and begin from your own words.
As if you are the first to write poetry
or the last poet."
Mahmoud Darwish, from “To a Young Poet,” trans. Fady Joudah, Poetry (March 2010)
for their humanity, their terrible weak chins.
We should offer them our gratitude and admiration
for giving us our clefts and scarring us with
embarrassment, the hot flash of confession.
Thank you, transgressions! for making us so right
in our imperfections. Less flawed, we might have
turned away, feeling too fit, our desires looking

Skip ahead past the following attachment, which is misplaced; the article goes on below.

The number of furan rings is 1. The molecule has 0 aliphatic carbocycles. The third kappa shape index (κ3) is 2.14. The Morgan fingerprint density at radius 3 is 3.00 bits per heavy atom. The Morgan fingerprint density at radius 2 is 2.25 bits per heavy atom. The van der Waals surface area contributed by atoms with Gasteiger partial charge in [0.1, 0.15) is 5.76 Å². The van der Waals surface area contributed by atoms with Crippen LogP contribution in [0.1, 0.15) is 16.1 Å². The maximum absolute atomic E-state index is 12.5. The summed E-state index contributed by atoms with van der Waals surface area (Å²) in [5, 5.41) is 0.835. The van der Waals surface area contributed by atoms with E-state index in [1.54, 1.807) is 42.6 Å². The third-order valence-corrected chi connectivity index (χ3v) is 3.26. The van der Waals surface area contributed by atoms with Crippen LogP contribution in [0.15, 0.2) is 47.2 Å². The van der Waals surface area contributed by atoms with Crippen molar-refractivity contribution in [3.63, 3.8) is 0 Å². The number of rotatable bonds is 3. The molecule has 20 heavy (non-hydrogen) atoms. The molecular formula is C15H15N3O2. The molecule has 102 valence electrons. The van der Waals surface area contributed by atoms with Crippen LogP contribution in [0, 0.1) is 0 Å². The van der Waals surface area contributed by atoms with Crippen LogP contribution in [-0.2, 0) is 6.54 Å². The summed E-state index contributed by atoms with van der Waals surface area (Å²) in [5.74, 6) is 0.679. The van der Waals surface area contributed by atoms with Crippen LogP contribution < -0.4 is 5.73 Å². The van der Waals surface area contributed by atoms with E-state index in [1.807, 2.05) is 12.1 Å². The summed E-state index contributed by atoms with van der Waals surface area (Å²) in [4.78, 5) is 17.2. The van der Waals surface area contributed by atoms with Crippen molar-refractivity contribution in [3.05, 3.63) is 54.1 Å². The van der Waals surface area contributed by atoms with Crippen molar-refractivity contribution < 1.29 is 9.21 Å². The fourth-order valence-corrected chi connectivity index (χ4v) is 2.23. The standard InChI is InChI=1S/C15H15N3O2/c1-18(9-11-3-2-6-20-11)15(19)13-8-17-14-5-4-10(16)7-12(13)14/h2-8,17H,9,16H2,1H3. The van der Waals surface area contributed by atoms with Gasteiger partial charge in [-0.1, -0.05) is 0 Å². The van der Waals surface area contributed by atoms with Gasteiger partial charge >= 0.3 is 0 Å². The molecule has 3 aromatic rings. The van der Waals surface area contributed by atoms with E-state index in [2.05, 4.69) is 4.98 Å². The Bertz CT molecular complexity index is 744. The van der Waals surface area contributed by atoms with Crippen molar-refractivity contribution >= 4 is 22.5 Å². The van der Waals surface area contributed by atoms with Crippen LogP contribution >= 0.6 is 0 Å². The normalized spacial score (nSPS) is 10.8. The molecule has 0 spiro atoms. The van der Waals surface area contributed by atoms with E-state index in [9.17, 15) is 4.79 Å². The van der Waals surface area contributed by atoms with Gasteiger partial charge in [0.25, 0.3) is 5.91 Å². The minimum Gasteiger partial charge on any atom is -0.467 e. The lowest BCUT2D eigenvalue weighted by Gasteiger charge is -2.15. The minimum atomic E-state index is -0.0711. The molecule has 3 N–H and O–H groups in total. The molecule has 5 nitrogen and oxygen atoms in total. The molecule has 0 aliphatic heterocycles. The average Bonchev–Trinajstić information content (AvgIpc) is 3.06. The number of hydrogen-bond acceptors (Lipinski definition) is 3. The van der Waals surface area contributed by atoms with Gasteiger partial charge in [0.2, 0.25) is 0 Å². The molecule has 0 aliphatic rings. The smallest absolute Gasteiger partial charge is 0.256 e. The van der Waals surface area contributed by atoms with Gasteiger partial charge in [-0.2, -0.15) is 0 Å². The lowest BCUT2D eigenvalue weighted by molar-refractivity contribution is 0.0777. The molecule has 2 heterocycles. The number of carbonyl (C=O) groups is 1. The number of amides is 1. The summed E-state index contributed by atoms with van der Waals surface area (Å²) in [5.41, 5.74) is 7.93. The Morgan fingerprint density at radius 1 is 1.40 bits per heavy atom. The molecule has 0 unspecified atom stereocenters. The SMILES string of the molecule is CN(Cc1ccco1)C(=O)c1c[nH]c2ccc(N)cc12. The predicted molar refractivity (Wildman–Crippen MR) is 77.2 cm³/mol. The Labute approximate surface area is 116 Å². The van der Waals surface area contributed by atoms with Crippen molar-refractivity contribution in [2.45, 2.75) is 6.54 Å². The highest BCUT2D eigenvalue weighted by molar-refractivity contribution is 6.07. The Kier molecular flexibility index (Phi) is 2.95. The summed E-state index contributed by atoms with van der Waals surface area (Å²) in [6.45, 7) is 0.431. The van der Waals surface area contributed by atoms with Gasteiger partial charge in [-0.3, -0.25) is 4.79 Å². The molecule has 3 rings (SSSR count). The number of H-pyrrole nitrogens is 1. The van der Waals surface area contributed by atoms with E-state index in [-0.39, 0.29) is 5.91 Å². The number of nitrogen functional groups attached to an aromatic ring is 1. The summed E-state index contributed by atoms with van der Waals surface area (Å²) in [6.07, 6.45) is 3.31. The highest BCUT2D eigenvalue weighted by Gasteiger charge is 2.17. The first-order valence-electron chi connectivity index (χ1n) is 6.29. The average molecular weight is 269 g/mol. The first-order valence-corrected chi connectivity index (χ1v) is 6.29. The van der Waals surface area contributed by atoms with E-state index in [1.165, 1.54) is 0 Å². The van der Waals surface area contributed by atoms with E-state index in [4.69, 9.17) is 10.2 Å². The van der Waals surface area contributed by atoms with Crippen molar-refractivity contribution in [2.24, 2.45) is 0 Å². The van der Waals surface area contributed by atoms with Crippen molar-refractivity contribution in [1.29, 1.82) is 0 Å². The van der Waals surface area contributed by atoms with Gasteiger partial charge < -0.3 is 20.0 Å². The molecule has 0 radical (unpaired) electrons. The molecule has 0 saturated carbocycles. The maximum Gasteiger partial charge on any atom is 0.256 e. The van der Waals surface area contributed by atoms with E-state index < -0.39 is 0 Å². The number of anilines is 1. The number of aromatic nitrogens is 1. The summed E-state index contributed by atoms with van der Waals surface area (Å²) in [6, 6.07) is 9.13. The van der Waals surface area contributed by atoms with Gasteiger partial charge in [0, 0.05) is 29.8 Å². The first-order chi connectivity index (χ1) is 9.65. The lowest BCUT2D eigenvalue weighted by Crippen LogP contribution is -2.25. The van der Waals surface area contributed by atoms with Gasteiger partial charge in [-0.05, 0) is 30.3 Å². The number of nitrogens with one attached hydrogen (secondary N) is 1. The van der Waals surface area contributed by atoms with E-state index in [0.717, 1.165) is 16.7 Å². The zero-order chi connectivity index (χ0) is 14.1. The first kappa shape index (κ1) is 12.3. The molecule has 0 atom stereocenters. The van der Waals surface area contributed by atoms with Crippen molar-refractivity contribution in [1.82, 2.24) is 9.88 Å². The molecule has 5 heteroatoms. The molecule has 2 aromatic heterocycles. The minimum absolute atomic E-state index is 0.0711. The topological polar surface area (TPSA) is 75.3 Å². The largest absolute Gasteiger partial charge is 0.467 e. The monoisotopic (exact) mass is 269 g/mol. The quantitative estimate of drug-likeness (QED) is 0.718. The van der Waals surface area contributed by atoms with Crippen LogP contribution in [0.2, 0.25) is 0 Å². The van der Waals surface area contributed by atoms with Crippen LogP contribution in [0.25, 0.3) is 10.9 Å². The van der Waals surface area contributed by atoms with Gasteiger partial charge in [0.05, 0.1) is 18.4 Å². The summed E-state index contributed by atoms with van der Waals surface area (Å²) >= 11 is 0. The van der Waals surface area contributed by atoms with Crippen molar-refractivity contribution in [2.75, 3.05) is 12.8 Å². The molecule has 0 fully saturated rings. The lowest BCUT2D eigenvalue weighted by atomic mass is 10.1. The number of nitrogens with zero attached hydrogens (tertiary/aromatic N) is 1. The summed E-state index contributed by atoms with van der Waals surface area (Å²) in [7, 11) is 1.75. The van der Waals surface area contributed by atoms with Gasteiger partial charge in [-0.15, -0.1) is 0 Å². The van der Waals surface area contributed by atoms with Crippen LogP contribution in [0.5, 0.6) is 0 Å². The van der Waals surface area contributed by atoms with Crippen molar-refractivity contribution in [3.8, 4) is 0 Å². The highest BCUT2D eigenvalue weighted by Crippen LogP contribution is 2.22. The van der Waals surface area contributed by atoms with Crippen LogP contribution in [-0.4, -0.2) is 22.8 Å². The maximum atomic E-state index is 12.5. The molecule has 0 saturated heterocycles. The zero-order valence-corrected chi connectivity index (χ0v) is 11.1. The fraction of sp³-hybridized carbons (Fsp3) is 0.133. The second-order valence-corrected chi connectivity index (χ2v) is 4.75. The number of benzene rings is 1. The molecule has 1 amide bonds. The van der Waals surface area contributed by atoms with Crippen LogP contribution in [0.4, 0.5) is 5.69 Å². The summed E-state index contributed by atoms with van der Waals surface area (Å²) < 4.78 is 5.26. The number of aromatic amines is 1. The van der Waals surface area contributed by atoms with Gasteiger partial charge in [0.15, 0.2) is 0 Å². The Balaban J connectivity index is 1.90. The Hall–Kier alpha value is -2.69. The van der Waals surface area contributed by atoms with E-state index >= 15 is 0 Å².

for better directions. Without them, we might have
passed the place where one of us stood, watching
someone else walk away, and followed them,
while our perfect mistake walked straight towards us,
walked right in to our cluttered, ordered lives
that could have been closed but were not,
that could have been asleep, but instead
stayed up, all night, forgetting the pill,
the good book, the necessary eight hours,
and lay there—in the middle of the bed—
keeping the heart awake—open and stunned,
stunning. How unhappy perfection must be
over there on the shelf with a crack, without
this critical break—this falling—this sudden, thrilling draft."
Elaine Sexton, “Rethinking Regret,” The American Poetry Review (vol. 29, no. 6, November/December 2000)